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The Pattern of Permissiveness Under Dan Guerrero and Ben Howland

In the wake of Wednesday's release of George Dohrmann's report for Sports Illustrated on the recent fall of UCLA Basketball, the lack of discipline inside the basketball program has come into public view. With this airing of a series of actions - and the general sense of conduct displayed by a number of players over the last 4 years - beyond the smaller subset of Bruin followers that have keyed in on these and other issues in the program and throughout the athletic department over the last several months, one of the thoughts coming to mind is the manner of Coach Howland’s inconsistent treatment and discipline of his players.

As DCBruins noted in his post yesterday, Howland has taken a short-term view of success in coaching the Bruins over the last 3 or 4 years. In focusing primarily on achieving immediate gains, sacrifices that may have a long-term impact often occur. One of those factors that have made an extended impact is the lack of control and discipline exercised in the program, particularly as (not) applied to star, or "key" players on a particular UCLA team of recent years. The treatment of Reeves Nelson over his first two years in Westwood that the SI piece touched on is just one example of a star player - or a player who was counted on by Howland to play significant minutes - either not being disciplined or receiving a weakened form of discipline in the face of egregious conduct among teammates as well as irresponsibility off the court, up to and including conduct which led to criminal charges.

The SI story as well as our posts from Wednesday delve pretty deeply into the allegations and reports of Reeves' issues. As has been noted, Reeves' attorney is challenging the accuracy of some of the specific incidents in the report, though the gist of his conduct while a member of the UCLA Basketball team is pretty well known by this point. The lack of accountability demanded by Howland and of consequences for Reeves In failing to live up to his responsibilities and poor conduct as a UCLA Bruin, including bullying on the court and the locker room was a failure by Howland that even Nelson's parents could not fail to note. As DCBruins noted, the timing of Howland's pushing back on Reeves and the (late) beginning of his discipline is pretty interesting, and points at the presence of the Wear's as the main reason why Howland felt free to finally take action. With the twins on campus and now eligible and ready to play (and produce) at the 4, Reeves became expendable. The misconduct of the previous two years no longer had to be tolerated for Howland to have enough productive bodies ready to play. While Reeves may have been the most egregious case, he is not the only player whose misconduct has been tolerated by Ben Howland in the face of an otherwise unfavorable depth chart and recruiting.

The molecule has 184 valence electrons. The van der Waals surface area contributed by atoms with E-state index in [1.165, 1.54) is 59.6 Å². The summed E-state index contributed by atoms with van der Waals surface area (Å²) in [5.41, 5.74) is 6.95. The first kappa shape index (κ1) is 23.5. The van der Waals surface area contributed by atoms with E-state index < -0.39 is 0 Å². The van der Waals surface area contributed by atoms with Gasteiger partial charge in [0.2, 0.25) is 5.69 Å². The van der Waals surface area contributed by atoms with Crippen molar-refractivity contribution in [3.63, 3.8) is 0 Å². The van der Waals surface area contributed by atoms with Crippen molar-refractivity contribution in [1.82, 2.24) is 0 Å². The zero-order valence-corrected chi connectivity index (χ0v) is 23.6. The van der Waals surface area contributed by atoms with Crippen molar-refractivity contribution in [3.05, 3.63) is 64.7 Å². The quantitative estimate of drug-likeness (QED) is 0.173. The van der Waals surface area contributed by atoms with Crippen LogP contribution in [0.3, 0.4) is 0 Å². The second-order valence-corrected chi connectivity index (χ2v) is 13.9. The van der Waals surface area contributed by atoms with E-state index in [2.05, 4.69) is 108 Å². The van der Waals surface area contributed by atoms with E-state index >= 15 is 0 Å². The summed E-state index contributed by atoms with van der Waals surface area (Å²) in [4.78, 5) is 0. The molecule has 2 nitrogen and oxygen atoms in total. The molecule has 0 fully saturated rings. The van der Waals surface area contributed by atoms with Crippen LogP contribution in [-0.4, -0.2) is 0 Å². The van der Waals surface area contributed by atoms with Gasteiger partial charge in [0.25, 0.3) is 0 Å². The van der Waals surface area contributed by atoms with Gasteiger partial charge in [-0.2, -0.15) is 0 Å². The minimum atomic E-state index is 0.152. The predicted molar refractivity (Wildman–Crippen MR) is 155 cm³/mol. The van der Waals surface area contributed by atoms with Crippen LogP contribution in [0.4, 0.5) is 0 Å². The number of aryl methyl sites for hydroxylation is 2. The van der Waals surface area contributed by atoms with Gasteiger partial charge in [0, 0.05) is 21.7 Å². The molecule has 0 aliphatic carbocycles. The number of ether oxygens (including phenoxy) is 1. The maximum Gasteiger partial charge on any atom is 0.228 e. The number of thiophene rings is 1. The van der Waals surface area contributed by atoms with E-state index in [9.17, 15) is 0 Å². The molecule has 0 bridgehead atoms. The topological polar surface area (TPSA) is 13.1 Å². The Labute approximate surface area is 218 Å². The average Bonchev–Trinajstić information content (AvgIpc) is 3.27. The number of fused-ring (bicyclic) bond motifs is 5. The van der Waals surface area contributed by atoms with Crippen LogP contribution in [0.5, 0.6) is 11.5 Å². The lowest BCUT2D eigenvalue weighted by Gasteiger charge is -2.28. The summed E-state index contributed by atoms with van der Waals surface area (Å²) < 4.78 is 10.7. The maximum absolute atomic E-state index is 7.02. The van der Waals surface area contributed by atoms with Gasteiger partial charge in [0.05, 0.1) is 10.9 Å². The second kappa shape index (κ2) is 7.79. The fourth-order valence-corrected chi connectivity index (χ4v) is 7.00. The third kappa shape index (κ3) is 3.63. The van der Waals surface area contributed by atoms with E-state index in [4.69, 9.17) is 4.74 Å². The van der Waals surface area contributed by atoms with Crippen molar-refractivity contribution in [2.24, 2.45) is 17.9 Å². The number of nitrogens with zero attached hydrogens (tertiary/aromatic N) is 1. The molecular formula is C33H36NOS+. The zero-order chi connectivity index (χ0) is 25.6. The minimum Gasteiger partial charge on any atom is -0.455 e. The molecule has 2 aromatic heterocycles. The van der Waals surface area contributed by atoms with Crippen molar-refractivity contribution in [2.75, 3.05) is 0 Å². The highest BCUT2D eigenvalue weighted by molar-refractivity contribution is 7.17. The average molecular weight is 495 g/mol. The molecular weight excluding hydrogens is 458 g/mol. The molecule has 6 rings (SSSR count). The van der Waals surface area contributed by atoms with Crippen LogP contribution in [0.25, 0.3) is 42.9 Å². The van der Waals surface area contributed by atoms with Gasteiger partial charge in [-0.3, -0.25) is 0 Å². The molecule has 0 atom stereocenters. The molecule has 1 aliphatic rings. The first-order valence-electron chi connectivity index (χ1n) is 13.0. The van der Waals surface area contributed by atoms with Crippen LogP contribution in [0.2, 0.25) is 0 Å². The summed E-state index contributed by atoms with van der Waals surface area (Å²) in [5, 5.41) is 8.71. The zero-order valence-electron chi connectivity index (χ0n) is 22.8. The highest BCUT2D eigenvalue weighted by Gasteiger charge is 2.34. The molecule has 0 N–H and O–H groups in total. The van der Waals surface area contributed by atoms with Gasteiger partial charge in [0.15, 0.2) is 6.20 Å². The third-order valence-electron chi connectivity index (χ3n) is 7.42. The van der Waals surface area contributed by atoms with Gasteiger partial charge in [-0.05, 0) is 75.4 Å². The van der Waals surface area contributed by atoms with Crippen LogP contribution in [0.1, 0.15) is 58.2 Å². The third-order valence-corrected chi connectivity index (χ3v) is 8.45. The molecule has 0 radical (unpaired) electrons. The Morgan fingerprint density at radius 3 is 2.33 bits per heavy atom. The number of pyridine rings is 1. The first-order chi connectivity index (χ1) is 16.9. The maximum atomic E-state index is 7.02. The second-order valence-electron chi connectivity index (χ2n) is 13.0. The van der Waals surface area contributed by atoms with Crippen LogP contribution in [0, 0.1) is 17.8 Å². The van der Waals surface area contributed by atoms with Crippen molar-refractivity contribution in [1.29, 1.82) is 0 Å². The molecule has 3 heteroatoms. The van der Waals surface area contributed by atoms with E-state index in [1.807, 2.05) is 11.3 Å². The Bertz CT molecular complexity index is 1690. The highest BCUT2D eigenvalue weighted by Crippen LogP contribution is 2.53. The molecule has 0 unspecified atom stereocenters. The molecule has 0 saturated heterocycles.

Jerime Anderson was another of the Bruin players featured in the SI story. As DC summarized:

Let's not beat around the bush. Jerime is/was a partying idiot who has disgraced the four letters multiple times. According to the SI article he was a drunken/stoned idiot his freshman year who did not try in practice which we have heard for years. By any stretch he was a terrible player his sophomore year. And after his "good" campaign his junior year he found stole an "unattended laptop" and was still planning to host a party until the bad publicity forced him to back out.

Jerime did not play much during his freshman season, though his lack of playing time can be traced to the presence of Darren Collison starting at the point, as well as having more advanced freshmen - Jrue Holiday and Malcolm Lee - ahead of him rather than being due to disapproval of his off-court lifestyle - though the side effects of that lifestyle did affect the team. With the departure of Collison and Holiday, Jerime was thrust into a significant role on the 2009-10 team despite the effect that the party lifestyle had on his preparation and level of play. While things got better for him during the 2010-11 season, his offseason arrest for stealing another student's laptop was an offense that should easily seen his dismissal from the basketball team if not the university.

Former football coach Rick Neuheisel - though he ran a clean program during his time leading UCLA, was not the strictest disciplinarian of his profession, kicked three highly regarded incoming players off of his team after an arrest for stealing a fellow student's backpack. Neu let his players get away with a lot - and was enabled by lax oversight and policies from Morgan Center - but at that point of his coaching career, he knew that there is a line that a student-athlete at UCLA - anywhere really - cannot cross and remain an active member of the community.